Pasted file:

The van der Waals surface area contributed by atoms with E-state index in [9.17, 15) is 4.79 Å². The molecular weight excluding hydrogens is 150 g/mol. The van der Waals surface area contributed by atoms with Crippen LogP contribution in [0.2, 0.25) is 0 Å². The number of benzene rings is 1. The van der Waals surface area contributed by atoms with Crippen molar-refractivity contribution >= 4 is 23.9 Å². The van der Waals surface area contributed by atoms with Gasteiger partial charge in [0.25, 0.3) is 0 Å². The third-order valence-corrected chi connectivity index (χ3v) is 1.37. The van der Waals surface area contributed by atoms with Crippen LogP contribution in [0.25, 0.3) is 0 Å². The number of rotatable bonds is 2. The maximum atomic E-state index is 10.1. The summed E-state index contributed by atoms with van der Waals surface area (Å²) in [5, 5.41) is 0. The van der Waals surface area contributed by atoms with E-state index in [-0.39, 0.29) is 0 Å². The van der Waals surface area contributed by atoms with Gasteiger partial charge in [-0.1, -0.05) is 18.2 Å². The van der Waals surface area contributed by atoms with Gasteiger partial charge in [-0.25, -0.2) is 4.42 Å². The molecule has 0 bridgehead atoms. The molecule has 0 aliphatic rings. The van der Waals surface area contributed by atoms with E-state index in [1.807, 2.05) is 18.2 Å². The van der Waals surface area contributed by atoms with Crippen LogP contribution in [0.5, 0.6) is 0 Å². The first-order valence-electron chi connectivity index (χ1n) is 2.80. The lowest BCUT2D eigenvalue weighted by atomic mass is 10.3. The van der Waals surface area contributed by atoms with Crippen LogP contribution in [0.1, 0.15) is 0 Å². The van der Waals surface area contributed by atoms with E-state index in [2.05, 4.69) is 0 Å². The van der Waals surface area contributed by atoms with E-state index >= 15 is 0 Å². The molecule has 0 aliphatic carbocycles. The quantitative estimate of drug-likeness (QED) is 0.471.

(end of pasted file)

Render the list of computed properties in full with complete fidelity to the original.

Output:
The van der Waals surface area contributed by atoms with E-state index in [9.17, 15) is 4.79 Å². The molecular weight excluding hydrogens is 150 g/mol. The van der Waals surface area contributed by atoms with Crippen LogP contribution in [0.2, 0.25) is 0 Å². The number of benzene rings is 1. The van der Waals surface area contributed by atoms with Crippen molar-refractivity contribution >= 4 is 23.9 Å². The van der Waals surface area contributed by atoms with Gasteiger partial charge in [0.25, 0.3) is 0 Å². The third-order valence-corrected chi connectivity index (χ3v) is 1.37. The van der Waals surface area contributed by atoms with Crippen LogP contribution in [0.25, 0.3) is 0 Å². The number of rotatable bonds is 2. The maximum atomic E-state index is 10.1. The summed E-state index contributed by atoms with van der Waals surface area (Å²) in [5, 5.41) is 0. The van der Waals surface area contributed by atoms with E-state index in [-0.39, 0.29) is 0 Å². The van der Waals surface area contributed by atoms with Gasteiger partial charge in [-0.1, -0.05) is 18.2 Å². The van der Waals surface area contributed by atoms with Gasteiger partial charge in [-0.25, -0.2) is 4.42 Å². The molecule has 0 bridgehead atoms. The molecule has 0 aliphatic rings. The van der Waals surface area contributed by atoms with E-state index in [1.807, 2.05) is 18.2 Å². The van der Waals surface area contributed by atoms with Crippen LogP contribution in [0.5, 0.6) is 0 Å². The first-order valence-electron chi connectivity index (χ1n) is 2.80. The lowest BCUT2D eigenvalue weighted by atomic mass is 10.3. The van der Waals surface area contributed by atoms with Crippen LogP contribution in [0.1, 0.15) is 0 Å². The van der Waals surface area contributed by atoms with E-state index in [2.05, 4.69) is 0 Å². The van der Waals surface area contributed by atoms with E-state index >= 15 is 0 Å². The molecule has 0 aliphatic carbocycles. The quantitative estimate of drug-likeness (QED) is 0.471.